Monday, January 31, 2011

Floyd and MABRA Drug Testing

There's been some chatter on MABRA about having drug testing at a local event. Testing would occur once and be paid for by the riders of that one event.

Man, I'd pay twice that to bust anyone who dopes and races against me. Up until this Fall, when I rolled up to a race I didn't usually think about doping. I assumed everyone was clean.

Then I read about Joe Papp's sting operation. Apparently, over 100 riders across the country purchased Chinese EPO from Joe several years ago. Buyers included a local Cat 3, Michigan and Colorado masters racers, and a boatload of others who have yet to be named.

Then came Floyd Landis' pretty much decisive indictment of professional cycling, making it clear that at the top level, doping is ubiquitous, if not universal.

I race to win, and I race to beat people fairly, and I know I fail at this almost every time. Part of the joy of racing is believing I am up against guys facing the same obstacles and aided by the same training, nutrition, and fanatical devotion to power data. Guys who believe in the rules, the sanctity of bike racing.

Pro cycling, as Floyd convincingly details it, has an entirely different set of rules (please, please, read this interview--it's the best thing I've read on cycling since You Got Dropped first dropped).

Amateur cycling is our sport. It's guys I know. I don't want it to be a game of testing and funding and lies and so on.

I'm not sure what to think. It's weird contemplating a sport where we'd test people and not just trust them to show up clean. But maybe I'm being naive.

11 comments:

dropped said...

Thanks for the shout. There are probably or have probably been cheaters in our MABRA. Do we really want to open up that box or is it better to never know the wicked?

Gregg H. said...

"Testing would occur once and be paid for by the riders of that one event." Sounds great, but if the testing is announced before hand then the dirty riders will simply stay home that day. Unfortunately, some goes for those (clean racers) on a low budget. True, at least everyone will know it's clean race.

jared said...

USADA does not announce when, where, or who will be tested.

Everyone should be supporting this endeavor. There is absolutely no reason not to support this.

Nick said...

1) i haven't been at it too long just yet, but i really, really like racing bikes

2) i really, really like racing bikes because i like beating people

3) i can't beat everybody, there are a lot of dudes who are faster than me

4) i want them to be faster than me because they put in more work, or because they raced smarter, NOT because they put a patch on their grundle or shot up with HGH last week

5) i would happily spend $10 to promote clean racing in MABRA, even though i do not think it is a "problem" per se at this level (i have not even ever heard anything)

6) the way this has been portrayed (i have read the thread) is "let's raise $5k to have an as-yet-undetermined smattering of riders tested at one race (please correct me if i have missed something here)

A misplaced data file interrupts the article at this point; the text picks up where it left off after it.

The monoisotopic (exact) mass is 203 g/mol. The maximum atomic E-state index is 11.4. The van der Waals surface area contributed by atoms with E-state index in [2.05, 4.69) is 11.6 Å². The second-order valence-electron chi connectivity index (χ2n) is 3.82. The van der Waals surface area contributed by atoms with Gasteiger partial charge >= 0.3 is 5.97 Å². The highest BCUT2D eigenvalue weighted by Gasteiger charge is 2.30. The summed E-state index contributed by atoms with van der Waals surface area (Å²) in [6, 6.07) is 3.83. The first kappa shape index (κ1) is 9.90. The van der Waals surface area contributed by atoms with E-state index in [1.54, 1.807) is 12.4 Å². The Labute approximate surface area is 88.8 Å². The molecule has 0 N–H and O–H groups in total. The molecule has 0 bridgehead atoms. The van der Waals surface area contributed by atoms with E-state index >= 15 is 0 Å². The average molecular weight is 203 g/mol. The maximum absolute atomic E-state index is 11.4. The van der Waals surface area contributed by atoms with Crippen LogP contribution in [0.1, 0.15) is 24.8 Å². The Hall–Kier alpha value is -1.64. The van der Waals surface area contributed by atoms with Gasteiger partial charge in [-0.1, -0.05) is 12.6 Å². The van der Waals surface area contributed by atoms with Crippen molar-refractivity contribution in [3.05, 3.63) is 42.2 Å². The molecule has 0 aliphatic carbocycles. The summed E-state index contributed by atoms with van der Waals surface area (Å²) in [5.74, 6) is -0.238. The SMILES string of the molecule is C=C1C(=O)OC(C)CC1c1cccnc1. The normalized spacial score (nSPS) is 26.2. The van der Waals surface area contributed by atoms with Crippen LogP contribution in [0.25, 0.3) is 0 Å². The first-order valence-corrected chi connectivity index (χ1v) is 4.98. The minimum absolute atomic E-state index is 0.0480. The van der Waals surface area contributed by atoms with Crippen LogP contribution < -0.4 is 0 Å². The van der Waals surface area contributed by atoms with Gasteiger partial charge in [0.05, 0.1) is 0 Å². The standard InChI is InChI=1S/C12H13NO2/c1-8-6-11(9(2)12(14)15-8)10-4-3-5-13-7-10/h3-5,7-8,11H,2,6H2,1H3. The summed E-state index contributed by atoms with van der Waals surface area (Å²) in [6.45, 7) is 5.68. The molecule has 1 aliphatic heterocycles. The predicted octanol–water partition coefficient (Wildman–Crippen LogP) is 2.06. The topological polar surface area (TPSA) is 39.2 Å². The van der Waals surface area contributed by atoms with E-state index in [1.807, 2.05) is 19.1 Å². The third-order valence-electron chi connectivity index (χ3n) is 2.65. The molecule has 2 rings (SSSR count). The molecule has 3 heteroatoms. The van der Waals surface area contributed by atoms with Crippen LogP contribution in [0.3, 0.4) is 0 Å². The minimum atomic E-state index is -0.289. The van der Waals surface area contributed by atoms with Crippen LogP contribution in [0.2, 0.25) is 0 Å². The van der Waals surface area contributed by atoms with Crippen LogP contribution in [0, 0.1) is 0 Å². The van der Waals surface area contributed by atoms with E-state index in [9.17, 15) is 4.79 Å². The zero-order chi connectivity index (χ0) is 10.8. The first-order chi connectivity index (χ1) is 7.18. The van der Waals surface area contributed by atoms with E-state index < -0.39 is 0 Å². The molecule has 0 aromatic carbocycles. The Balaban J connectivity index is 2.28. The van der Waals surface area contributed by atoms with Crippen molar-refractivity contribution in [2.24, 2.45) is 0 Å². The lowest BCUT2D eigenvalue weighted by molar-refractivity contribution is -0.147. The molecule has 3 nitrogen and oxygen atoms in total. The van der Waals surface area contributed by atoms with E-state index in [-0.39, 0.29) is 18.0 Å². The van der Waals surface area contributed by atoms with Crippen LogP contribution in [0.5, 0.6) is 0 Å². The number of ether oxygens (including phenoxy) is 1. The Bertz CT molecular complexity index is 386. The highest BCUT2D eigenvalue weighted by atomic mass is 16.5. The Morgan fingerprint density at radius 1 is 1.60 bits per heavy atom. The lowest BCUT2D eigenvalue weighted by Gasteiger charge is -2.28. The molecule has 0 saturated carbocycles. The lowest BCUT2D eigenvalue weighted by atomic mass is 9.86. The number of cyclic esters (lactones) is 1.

7) i happen to believe that not to be the most efficient use of $5k in promoting clean racing. it is my personal, unprofessional opinion that random testing is a much more effective deterrent, especially if it could be instituted not at one race but across a series

8) i want to give my $10 to that instead, and i applaud anyone who would undertake such an effort

9) starting the debate is frequently the most difficult and most important step

10) let's go race bikes

Peter Warner said...

I guess I'm in the same boat...not sure what to think of all this. Are we all just a little more cynical as cyclist? I mean, sure, other amateur sports (Tri/Running, etc.) don't seem to have near the stigma as cycling as a "you can't win unless you dope" sport. I think everyone supports a "clean" sport, but hell, obviously the professional ranks haven't even figured out how to catch the cheaters. Doping is a hugely expensive undertaking for the both the doper and the testing. I think to some degree the weight of keeping our region "clean" is that we do police ourselves. How to do that? Not sure exactly, but I do know that if I had a rider on my team already at the elite level and all of the sudden over the course of 6-12 months went from average in their category to domination, it should provoke an internal conversation with that said rider. It's not like folks train in a bubble around here. Temptations are always present, young and old. I think it would be really cool to have a stage for our region's elite riders whereby they could share how they prepare, train, motivate themselves, etc. Help guide and show the youth and amateur riders that a ton of hard work produces results. Heck, even what legal products are out there they use...god knows there a zillion of them making claims of improvement. I don't think the threat of testing is a deterrent to the rider that will use PEDs. It has been proven over and over again in the pro peleton. I'll see you on the start line with a clear conscience!